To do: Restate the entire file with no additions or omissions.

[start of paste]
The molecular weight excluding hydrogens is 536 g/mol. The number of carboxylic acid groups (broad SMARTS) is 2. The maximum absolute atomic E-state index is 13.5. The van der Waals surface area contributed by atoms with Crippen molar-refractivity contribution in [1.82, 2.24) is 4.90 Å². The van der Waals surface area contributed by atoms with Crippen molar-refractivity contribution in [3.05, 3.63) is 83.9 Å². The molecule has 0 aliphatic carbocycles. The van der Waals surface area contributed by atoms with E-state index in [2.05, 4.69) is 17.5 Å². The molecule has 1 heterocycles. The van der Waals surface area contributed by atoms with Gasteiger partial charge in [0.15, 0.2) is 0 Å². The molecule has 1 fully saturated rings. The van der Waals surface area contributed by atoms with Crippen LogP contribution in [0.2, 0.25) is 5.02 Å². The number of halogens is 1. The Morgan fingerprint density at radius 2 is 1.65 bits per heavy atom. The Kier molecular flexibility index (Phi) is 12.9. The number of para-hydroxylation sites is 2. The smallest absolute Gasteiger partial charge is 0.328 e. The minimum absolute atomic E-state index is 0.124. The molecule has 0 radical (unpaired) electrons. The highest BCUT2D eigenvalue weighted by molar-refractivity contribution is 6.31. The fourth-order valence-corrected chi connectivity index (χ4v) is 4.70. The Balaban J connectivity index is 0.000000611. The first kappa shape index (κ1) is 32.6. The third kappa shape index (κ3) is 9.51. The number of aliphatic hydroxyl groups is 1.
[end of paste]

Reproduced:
The molecular weight excluding hydrogens is 536 g/mol. The number of carboxylic acid groups (broad SMARTS) is 2. The maximum absolute atomic E-state index is 13.5. The van der Waals surface area contributed by atoms with Crippen molar-refractivity contribution in [1.82, 2.24) is 4.90 Å². The van der Waals surface area contributed by atoms with Crippen molar-refractivity contribution in [3.05, 3.63) is 83.9 Å². The molecule has 0 aliphatic carbocycles. The van der Waals surface area contributed by atoms with E-state index in [2.05, 4.69) is 17.5 Å². The molecule has 1 heterocycles. The van der Waals surface area contributed by atoms with Gasteiger partial charge in [0.15, 0.2) is 0 Å². The molecule has 1 fully saturated rings. The van der Waals surface area contributed by atoms with Crippen LogP contribution in [0.2, 0.25) is 5.02 Å². The number of halogens is 1. The Morgan fingerprint density at radius 2 is 1.65 bits per heavy atom. The Kier molecular flexibility index (Phi) is 12.9. The number of para-hydroxylation sites is 2. The smallest absolute Gasteiger partial charge is 0.328 e. The minimum absolute atomic E-state index is 0.124. The molecule has 0 radical (unpaired) electrons. The highest BCUT2D eigenvalue weighted by molar-refractivity contribution is 6.31. The fourth-order valence-corrected chi connectivity index (χ4v) is 4.70. The Balaban J connectivity index is 0.000000611. The first kappa shape index (κ1) is 32.6. The third kappa shape index (κ3) is 9.51. The number of aliphatic hydroxyl groups is 1.